from The Century Dictionary and Cyclopedia

  • n. In a steam-engine, the mechanism used for working the valves by hand; the starting-gear.


Sorry, no etymologies found.


  • And all these operations are directed and controlled by a man who stands in one place, strangely yet not inappropriately named a "pulpit," by means of the hand-gear that gives them all to him like toys.

    Steam, Steel and Electricity

  • In altering his course, he exposed the vessel's broadside to the enemy and a shot smashed the pilot-house, but they steered her in with the hand-gear.

    Brandon of the Engineers

  • "It would be safer to make what ye might call a trial trip, but beggars mustn't be choosers; an if the engines will go over to the hand-gear, the probability -- I'm only saying it's a probability -- the chance is that they'll hold up when we put steam on her."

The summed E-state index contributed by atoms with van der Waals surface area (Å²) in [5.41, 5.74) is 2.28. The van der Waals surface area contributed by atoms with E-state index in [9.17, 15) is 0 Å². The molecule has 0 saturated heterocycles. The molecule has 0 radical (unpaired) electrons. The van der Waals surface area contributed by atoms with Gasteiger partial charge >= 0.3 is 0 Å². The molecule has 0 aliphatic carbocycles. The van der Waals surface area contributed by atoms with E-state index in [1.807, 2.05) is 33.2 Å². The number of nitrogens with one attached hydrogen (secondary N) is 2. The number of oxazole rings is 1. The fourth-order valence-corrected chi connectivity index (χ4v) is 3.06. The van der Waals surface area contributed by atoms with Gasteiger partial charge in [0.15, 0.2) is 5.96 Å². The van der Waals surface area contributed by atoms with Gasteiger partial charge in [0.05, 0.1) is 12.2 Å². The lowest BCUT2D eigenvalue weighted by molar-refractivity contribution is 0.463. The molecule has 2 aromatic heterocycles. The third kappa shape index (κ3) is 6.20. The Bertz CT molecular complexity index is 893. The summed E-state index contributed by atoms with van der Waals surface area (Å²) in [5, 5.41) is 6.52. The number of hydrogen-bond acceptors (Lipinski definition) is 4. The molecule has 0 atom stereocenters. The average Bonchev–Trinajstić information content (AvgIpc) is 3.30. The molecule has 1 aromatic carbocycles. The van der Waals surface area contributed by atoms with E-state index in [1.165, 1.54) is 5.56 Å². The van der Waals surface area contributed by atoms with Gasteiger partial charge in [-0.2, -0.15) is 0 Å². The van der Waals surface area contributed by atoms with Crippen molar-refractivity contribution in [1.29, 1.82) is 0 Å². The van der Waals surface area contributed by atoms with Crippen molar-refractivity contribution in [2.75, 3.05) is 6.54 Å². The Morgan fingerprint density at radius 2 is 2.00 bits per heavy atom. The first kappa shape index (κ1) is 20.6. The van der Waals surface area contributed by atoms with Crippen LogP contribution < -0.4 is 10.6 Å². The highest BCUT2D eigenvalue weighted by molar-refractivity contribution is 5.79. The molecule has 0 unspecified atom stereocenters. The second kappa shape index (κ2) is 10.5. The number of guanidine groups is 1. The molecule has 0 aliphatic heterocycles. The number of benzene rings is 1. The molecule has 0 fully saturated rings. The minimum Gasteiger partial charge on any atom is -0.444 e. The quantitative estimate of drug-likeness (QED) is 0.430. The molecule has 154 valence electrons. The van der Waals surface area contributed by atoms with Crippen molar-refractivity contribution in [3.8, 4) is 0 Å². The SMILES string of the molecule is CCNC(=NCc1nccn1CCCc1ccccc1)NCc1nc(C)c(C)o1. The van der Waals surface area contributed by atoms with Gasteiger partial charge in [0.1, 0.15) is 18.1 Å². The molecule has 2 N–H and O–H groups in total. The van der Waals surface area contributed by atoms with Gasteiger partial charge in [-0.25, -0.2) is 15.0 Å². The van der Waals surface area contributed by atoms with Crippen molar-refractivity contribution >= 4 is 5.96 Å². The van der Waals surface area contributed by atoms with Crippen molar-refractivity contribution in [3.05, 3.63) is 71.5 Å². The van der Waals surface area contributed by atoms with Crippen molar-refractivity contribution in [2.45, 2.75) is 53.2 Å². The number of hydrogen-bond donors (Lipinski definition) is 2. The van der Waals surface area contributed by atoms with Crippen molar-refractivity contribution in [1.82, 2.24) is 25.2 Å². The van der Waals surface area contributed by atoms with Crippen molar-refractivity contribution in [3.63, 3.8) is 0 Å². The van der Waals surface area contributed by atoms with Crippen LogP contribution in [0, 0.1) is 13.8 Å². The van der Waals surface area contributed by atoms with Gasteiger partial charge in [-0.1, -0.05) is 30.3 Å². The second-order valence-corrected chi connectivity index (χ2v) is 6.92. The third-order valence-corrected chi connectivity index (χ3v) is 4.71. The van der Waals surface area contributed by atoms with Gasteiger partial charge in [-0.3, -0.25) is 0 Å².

The Day's Work - Volume 1

  • Then some part of the disused hand-gear gave way under the three-man strain and that hope was gone.

    The Grafters

  • Sir John Anderson, in his admirable Report on the Vienna Exhibition of 1873, says: The most remarkable features of the Nasmyth hammers were the almost entire abandonment of the old self-acting motion of the early hammers and the substitution of new devices, and in the use of hand-gear only in all attempts to show off the working.

    James Nasmyth: Engineer, An Autobiography.

  • The self-acting arrangement was eventually done away with, and hand-gear again became all but universal.

    James Nasmyth: Engineer, An Autobiography.

  • When the bell sounded, the brakesman checked the speed, by taking hold of the hand-gear connected with the steam-valves, which were so arranged that by their means he could regulate the speed of the engine, and stop or set it in motion when required.

    Lives of the Engineers The Locomotive. George and Robert Stephenson


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